“All of the students here were scared, but most of them came back to school once the new construction began,” said El Rihime Ahmed, the headmaster of the school. “The parents themselves were scared for the children, but now feel safer with the new school being built.”

Ismail Maki, the director general for education for North Kordofan, said school is a place where children should feel protected and school conditions are a priority for the state.

There are many reasons children are afraid to come to school, he said, including war, sitting on the floors, schools falling on them during the rainy season, and all of these things affect the total numbers of days that children are attending school.

“Education is a tool to fight poverty,” he said. “That is why we accept all types of students, because schools provide a safe haven for these students.”

The BEP schools have also contributed to reduced dropout rates, increased retention and improved test scores, Maki said, as well as setting a standard for all schools built in the state.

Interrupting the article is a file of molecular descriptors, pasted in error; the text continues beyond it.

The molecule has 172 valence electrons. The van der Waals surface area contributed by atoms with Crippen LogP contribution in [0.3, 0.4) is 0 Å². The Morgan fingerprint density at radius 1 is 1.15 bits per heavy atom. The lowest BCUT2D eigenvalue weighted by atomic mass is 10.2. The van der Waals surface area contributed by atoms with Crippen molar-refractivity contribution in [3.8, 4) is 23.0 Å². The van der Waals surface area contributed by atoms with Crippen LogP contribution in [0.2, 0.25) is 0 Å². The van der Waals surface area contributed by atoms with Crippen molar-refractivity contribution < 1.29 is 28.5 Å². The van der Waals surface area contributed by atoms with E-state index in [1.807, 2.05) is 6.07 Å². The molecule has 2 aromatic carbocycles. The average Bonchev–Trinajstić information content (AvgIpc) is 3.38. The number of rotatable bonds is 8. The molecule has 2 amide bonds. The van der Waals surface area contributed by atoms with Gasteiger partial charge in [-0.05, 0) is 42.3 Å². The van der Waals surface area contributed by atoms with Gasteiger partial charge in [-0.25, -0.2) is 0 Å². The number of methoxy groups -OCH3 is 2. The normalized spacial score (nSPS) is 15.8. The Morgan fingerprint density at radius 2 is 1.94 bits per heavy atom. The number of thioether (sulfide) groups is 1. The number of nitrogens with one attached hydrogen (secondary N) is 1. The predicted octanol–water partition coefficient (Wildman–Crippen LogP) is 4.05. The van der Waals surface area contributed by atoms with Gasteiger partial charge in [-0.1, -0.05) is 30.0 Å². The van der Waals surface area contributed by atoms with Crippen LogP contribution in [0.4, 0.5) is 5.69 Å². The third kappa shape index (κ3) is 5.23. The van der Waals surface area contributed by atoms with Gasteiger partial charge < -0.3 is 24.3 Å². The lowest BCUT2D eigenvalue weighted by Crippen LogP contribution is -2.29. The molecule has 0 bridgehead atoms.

“BEP schools help fulfill the ambitions of the North Kordofan people,” Maki said. “They cater to students, communities and teachers. The communities are so keen on education, they even pay incentives to teachers.”

The BEP has also supported efforts to enhance teacher quality by funding training sessions, rehabilitating the Teacher Training Institute in El Obeid, the capital of North Kordofan State, and constructing a new Teacher Training Institute in Red Sea State. In South Kordofan, Blue Nile and Red Sea states, more than 7500 teachers have received skills training in Arabic, Mathematics and English.

In North Kordofan alone, close to 3800 teachers have been trained, and when the new Om Diraisa Basic School opens, there will be 10 trained teachers working at the school, including Omseil Ibrahim Hassan. In 2011, Hassan received training for the first time in her 19 year teaching career.

“There is a big difference and improvement in my performance after the training,” said Hassan. “I gained some very good experience reflected in the work in me and the performance of the students.” In the past year, all 60 eighth grade students took the state’s basic education exam and passed it.

Suad Abdul-Raziq, the minister of general education for Sudan, said that MDTF-N support has been instrumental during a time where there has been a decrease in government revenue, and an increase in population.